Kangaroo Mother Care: Know 7 Things About This Caring Method From An Expert

Kangaroo mother care is a caring method for newborn babies, especially premature. Know more about it from an expert.

Navya Kharbanda
Written by: Navya KharbandaPublished at: Dec 17, 2021Updated at: Dec 17, 2021
Kangaroo Mother Care: Know 7 Things About This Caring Method From An Expert

The kangaroo is an Australian mammal. She always gives birth to a preterm baby. The premature young kangaroo stays in her mother's pouch until it is old enough to survive outside 1, where it receives warmth and exclusive breast feeding. What is Kangaroo Mother Care (KMC) and how does it work? KMC is a simple approach of low birth weight newborn care that incorporates early and sustained skin-to-skin contact with the mother (or a replacement caregiver) as well as exclusive and frequent nursing. Onlymyhealth editorial team spoke to Dr. Chandrika Anand MD,DNB, Consultant Obstetrics and Gynaecology, Fortis Hospital, Nagarbhavi, to know about the benefits of kangaroo mother care and how to do it. 

1. The components of kangaroo mother care are as follows:

  • Skin-to-skin contact is the first step.
  • Breastfeeding exclusively
  • Duration of KMC - 
  • Short: 4 hours daily* 
  • extended: 5-8 hours daily*
  • long: 9-12 hours daily* 
  • Continuous: More than12 hours daily

KMC begins in the hospital and continues at home until the infant no longer requires it, and regular follow-up is required for optimal care.

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2. What are the benefits of using KMC?

KMC satisfies the infant's five senses. The infant senses the warmth of the mother through skin-to-skin contact (touch), hears her voice and heartbeat (hearing), sucks breast milk (taste), sees her (vision), and smells her odour (olfaction). This natural method of human care regulates body temperature, encourages breastfeeding, and protects against infection and other diseases. This also leads to an earlier discharge, improved neurodevelopment, and mother-infant attachment.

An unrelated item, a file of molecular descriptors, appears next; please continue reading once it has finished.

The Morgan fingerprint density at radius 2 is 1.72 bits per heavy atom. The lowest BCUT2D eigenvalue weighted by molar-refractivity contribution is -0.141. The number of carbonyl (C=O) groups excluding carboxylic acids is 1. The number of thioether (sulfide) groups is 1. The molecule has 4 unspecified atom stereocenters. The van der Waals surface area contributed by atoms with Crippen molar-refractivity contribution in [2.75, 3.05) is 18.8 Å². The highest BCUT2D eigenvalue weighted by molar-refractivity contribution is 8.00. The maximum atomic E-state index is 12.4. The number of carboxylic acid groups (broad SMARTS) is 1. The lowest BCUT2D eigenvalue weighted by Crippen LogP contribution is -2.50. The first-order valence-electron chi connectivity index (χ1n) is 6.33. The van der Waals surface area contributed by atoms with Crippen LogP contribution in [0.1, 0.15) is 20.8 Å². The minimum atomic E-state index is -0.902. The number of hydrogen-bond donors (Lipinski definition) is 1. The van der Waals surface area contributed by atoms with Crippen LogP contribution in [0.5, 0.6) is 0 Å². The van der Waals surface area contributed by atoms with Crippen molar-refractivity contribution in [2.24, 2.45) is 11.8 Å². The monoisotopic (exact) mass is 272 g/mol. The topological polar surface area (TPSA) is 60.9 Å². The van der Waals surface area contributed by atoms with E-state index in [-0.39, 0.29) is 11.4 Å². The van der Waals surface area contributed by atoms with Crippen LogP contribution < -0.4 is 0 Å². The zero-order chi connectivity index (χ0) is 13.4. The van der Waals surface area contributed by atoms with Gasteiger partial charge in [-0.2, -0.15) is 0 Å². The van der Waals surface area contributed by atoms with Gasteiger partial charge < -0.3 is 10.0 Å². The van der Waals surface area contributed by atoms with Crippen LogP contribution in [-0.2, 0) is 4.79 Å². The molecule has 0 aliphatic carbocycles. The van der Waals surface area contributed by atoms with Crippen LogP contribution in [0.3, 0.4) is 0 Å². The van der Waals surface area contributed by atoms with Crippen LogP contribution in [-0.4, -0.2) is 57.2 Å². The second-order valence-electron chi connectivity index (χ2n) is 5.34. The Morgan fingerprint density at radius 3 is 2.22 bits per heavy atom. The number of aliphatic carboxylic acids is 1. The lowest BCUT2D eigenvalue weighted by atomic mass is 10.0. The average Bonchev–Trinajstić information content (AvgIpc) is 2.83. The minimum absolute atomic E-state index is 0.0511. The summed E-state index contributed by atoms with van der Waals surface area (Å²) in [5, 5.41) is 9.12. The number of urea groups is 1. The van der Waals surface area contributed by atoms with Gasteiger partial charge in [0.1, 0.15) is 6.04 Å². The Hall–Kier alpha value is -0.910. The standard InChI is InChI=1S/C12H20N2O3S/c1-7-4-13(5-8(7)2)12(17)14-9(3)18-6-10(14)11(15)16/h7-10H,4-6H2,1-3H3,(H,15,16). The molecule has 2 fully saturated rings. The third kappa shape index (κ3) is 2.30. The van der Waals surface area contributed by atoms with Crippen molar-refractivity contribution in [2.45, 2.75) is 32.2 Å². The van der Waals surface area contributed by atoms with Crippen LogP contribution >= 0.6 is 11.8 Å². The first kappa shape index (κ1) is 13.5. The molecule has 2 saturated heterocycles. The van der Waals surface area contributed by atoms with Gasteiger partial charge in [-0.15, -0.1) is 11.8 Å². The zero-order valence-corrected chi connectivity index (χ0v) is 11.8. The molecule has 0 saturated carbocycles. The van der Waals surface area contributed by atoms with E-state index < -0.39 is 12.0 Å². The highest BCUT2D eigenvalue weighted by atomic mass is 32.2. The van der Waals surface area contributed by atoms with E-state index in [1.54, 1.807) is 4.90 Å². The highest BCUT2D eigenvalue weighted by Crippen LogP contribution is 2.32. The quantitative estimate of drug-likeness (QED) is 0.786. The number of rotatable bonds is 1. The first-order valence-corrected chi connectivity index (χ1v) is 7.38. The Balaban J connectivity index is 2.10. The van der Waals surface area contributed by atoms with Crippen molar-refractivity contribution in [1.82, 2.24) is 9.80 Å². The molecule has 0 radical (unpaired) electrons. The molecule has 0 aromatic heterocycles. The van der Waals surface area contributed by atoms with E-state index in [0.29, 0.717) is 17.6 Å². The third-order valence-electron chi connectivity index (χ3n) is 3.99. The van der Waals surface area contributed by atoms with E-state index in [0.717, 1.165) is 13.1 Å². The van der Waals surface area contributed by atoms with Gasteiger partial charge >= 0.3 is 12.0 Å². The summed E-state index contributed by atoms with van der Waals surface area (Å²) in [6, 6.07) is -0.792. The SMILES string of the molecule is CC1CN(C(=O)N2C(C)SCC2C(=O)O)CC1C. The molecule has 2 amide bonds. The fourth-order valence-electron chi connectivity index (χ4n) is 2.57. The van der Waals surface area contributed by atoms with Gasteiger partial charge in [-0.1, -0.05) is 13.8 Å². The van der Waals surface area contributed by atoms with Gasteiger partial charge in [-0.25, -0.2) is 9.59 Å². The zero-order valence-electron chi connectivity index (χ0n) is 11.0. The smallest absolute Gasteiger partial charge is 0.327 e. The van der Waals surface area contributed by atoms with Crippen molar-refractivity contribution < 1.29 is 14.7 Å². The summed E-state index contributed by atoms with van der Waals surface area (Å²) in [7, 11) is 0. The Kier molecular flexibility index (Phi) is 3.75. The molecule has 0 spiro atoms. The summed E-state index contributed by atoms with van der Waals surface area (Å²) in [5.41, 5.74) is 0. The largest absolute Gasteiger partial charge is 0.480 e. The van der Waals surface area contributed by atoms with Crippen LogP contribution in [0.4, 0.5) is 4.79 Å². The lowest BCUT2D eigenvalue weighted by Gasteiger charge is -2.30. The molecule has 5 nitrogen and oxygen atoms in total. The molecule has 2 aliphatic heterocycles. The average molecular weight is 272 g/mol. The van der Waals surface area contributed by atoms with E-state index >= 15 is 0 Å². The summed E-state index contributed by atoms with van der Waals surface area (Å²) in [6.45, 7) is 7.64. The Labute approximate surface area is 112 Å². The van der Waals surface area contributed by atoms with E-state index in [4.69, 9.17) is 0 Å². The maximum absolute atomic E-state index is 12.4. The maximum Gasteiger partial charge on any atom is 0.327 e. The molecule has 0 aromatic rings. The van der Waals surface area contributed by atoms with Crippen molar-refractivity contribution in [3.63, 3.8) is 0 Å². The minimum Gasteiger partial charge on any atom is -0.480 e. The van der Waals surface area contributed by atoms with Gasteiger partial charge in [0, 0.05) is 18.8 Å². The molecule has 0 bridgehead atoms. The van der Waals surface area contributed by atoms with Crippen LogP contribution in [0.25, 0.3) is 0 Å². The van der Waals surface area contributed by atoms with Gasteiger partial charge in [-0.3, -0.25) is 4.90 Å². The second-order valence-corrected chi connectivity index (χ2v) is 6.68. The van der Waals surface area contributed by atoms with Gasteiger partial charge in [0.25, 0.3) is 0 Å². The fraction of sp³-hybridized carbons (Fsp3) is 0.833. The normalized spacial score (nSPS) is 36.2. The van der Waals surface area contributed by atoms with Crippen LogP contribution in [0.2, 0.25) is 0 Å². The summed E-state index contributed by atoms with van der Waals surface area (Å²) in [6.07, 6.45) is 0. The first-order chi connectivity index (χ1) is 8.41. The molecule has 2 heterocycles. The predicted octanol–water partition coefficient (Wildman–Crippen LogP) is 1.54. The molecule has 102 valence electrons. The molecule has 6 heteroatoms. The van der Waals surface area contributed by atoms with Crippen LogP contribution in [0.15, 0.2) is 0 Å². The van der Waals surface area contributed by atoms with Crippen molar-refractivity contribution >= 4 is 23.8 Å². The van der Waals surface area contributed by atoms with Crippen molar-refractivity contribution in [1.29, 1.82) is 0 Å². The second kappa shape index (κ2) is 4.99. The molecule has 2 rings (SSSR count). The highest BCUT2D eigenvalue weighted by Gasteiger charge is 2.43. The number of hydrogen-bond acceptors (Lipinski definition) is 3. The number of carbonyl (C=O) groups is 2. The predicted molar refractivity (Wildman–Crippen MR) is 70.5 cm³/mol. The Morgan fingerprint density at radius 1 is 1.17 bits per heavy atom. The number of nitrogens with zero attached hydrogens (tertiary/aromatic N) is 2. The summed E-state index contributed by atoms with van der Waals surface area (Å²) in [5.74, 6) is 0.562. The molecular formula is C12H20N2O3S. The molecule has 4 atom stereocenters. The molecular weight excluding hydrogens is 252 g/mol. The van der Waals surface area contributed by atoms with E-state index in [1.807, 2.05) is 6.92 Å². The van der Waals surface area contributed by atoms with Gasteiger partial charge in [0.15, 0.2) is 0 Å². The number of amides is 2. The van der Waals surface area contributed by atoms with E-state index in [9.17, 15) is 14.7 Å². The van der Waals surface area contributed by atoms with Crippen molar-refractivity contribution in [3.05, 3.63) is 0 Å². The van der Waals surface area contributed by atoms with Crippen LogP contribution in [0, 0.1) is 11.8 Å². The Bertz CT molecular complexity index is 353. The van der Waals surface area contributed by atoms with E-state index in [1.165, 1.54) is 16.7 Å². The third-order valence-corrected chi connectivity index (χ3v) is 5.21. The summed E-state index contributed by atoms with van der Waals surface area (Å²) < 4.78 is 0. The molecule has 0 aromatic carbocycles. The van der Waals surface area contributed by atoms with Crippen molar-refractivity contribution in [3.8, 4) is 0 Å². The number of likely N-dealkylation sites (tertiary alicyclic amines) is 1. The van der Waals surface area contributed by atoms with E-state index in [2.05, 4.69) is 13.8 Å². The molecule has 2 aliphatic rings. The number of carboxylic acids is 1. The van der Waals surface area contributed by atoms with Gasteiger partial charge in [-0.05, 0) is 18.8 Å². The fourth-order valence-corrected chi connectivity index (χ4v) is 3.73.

3. What babies require KMC?

Low birth weight refers to babies who weigh less than 2,500 grammes at birth, which might be related to preterm birth, small size for gestational age, or both. Preterm babies are those born before 37 weeks of pregnancy. KMC should be started as soon as possible for newborns weighing less than 2000 grammes.

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4. Who can look after kangaroos?

Mothers, fathers, and other adult family members can provide KMC. The KMC provider should be willing, healthy, and free of significant sickness, as well as maintain minimum hygienic requirements such as hand washing, daily bathing, cut fingernails, tied hair, and clean clothes. Jewellery, watches, and holy threads should be removed since they may be a barrier to maintaining hygiene and may injure the newborn.

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5. What is the best way to give KMC?

Mother: KMC can be offered in any front-open, light attire that is appropriate for the local culture. KMC is suitable for usage with a sari-blouse, gown, or shawl. A suitable garment, such as a kangaroo pouch, baby bag, sari, or binder, can be customised locally to keep the infant safe for a longer amount of time.

Child: Infants should wear a cap, socks, disposable diapers, and a front-open sleeveless shirt or 'jhabala' made of a soft natural fabric such as cotton. 

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6. What are the KANGAROO MOTHER CARE DON'TS?

Do not bathe child until he or she weighs 2,500 g; sponging may be used in the meanwhile. Do not handle infant excessively. Do not offer bottle feed. Do not allow infant to come into contact with sick person.

7. When should KMC be phased out?

When a kangaroo mother's pregnancy reaches term or the baby weighs around 2,500 grammes, the infant is frequently removed from her care. When the mother tries to place the newborn back in skin-to-skin contact, the infant starts wiggling to show that he or she is unhappy, pulls out the limbs from the kangaroo garment, and cries and fusses. It's time to wean the baby off of KMC at this point.

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